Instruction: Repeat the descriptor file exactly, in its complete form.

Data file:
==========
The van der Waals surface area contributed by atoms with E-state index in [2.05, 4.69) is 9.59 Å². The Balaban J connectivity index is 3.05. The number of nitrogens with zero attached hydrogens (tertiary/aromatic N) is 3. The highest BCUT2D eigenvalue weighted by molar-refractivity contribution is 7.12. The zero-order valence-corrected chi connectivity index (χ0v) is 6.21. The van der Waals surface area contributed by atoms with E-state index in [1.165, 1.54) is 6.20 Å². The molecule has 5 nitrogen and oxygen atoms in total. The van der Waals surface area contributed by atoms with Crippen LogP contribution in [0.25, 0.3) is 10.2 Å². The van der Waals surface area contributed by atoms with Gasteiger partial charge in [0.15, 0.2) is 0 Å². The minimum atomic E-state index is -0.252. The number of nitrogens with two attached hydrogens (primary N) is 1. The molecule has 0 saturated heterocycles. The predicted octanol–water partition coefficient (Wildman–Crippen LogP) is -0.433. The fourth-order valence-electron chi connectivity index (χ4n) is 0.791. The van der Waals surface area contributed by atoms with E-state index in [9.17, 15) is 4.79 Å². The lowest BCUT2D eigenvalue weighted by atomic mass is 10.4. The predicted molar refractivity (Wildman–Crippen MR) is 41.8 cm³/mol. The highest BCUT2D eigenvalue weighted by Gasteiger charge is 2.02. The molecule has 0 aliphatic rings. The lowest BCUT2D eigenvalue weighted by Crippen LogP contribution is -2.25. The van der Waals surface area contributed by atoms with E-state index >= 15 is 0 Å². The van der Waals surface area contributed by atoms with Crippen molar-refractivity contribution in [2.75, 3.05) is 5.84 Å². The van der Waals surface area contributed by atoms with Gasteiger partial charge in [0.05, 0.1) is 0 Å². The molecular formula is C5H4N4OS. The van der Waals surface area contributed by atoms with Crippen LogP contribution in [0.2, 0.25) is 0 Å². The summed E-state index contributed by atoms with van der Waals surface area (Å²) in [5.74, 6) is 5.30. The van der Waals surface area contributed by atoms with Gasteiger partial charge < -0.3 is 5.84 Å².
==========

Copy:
The van der Waals surface area contributed by atoms with E-state index in [2.05, 4.69) is 9.59 Å². The Balaban J connectivity index is 3.05. The number of nitrogens with zero attached hydrogens (tertiary/aromatic N) is 3. The highest BCUT2D eigenvalue weighted by molar-refractivity contribution is 7.12. The zero-order valence-corrected chi connectivity index (χ0v) is 6.21. The van der Waals surface area contributed by atoms with E-state index in [1.165, 1.54) is 6.20 Å². The molecule has 5 nitrogen and oxygen atoms in total. The van der Waals surface area contributed by atoms with Crippen LogP contribution in [0.25, 0.3) is 10.2 Å². The van der Waals surface area contributed by atoms with Gasteiger partial charge in [0.15, 0.2) is 0 Å². The minimum atomic E-state index is -0.252. The number of nitrogens with two attached hydrogens (primary N) is 1. The molecule has 0 saturated heterocycles. The predicted octanol–water partition coefficient (Wildman–Crippen LogP) is -0.433. The fourth-order valence-electron chi connectivity index (χ4n) is 0.791. The van der Waals surface area contributed by atoms with E-state index in [9.17, 15) is 4.79 Å². The lowest BCUT2D eigenvalue weighted by atomic mass is 10.4. The predicted molar refractivity (Wildman–Crippen MR) is 41.8 cm³/mol. The highest BCUT2D eigenvalue weighted by Gasteiger charge is 2.02. The molecule has 0 aliphatic rings. The lowest BCUT2D eigenvalue weighted by Crippen LogP contribution is -2.25. The van der Waals surface area contributed by atoms with E-state index >= 15 is 0 Å². The van der Waals surface area contributed by atoms with Crippen molar-refractivity contribution in [2.75, 3.05) is 5.84 Å². The van der Waals surface area contributed by atoms with Gasteiger partial charge in [0.05, 0.1) is 0 Å². The molecular formula is C5H4N4OS. The van der Waals surface area contributed by atoms with Crippen LogP contribution in [0.2, 0.25) is 0 Å². The summed E-state index contributed by atoms with van der Waals surface area (Å²) in [5.74, 6) is 5.30. The van der Waals surface area contributed by atoms with Gasteiger partial charge < -0.3 is 5.84 Å².